Playwright Raymond Van Over won the 2017 Kaplan Prize for his play ‘Bruno’. He is the author of over 30 books and was a screenwriter for films and documentaries, including the Academy Award nominated ‘A Portrait of Giselle.’ He studied Ancient History & Early Literature and German with Wolsey Hall, and went on to study French Civilization and Literature at the Sorbonne.
Griffin St Hilaire took courses in A Level Economics and Accounting with Wolsey Hall Oxford in 1982, while continuing to work as a high school teacher in his home country of Dominica, West Indies. Griffin has since achieved considerable success. He passed both of his A level exams and went on to complete a degree in Economics, an MBA and an MA in International Relations. Today he works for the United Nations in Geneva, Switzerland.
Ernest Cole (1940-90) was a South African photographer. In the early 60s, he became South Africa’s first black freelance photographer and one of the most important anti-Apartheid photographers. He had hoped to become a doctor, but could not realise his dream due to the introduction of The Bantu Education Act, a segregation law that severely limited educational choices for black South Africans. Unwilling to accept the indignity of Bantu education, Cole terminated his studies at 16 and completed a correspondence course with Wolsey Hall Oxford. Read more here.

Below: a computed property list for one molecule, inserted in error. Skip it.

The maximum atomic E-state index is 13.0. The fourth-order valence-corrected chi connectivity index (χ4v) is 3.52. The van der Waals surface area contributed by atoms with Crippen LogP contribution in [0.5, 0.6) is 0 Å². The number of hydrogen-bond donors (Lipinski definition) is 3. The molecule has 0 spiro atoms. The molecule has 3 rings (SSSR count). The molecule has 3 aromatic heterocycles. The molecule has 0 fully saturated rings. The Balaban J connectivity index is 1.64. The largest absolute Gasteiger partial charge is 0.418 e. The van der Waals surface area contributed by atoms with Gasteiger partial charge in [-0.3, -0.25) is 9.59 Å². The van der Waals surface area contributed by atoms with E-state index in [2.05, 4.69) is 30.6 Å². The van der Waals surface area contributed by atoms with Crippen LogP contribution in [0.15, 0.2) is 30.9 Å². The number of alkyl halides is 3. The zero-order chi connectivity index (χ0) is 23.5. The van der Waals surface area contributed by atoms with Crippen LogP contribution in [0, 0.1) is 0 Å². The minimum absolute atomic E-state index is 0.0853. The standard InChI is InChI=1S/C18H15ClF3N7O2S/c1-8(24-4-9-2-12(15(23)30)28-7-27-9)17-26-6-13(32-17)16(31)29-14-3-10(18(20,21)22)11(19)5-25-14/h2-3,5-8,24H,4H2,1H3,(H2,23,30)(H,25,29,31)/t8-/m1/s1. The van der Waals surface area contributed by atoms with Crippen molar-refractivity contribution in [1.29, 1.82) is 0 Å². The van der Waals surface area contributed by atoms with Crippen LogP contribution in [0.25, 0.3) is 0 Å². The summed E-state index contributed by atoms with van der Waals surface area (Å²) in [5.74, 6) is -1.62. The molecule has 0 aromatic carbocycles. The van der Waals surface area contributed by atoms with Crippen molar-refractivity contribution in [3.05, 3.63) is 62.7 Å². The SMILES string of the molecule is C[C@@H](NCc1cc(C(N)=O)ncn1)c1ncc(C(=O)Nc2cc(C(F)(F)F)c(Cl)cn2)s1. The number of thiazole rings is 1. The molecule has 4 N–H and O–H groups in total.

Professor Robert Ado-Fening is a retired History Professor and former head of the History Department at the University of Ghana. He first drew inspiration from a course-mate at Technology college who passed the Inter-BA exam through private study alone. So he decided to enrol with Wolsey Hall Oxford for an A Level in 1957 and passed, making him eligible for admission to the University of Ghana where he received a Phd. He is also adjunct lecturer at the Akrofi-Christaller Institute (ACI) of Theology, Mission and Culture. (Pictured, the founding father of Ghana).
Fred Flower CBE was Principal of Kingsway Day College in London 1960-78, and was one of the great humanist educators of his day. His book Language in Education (1967) explored new ideas in communications and linguistics in an accessible way, making connections between disciplines and with practical classroom experience. After the war, he took an Economics Degree by correspondence with Wolsey Hall Oxford. He was involved in a number of pioneering projects exploring the training and educational needs of young industrial workers. As he put it, “All there is, is us, and what we make of our lives.”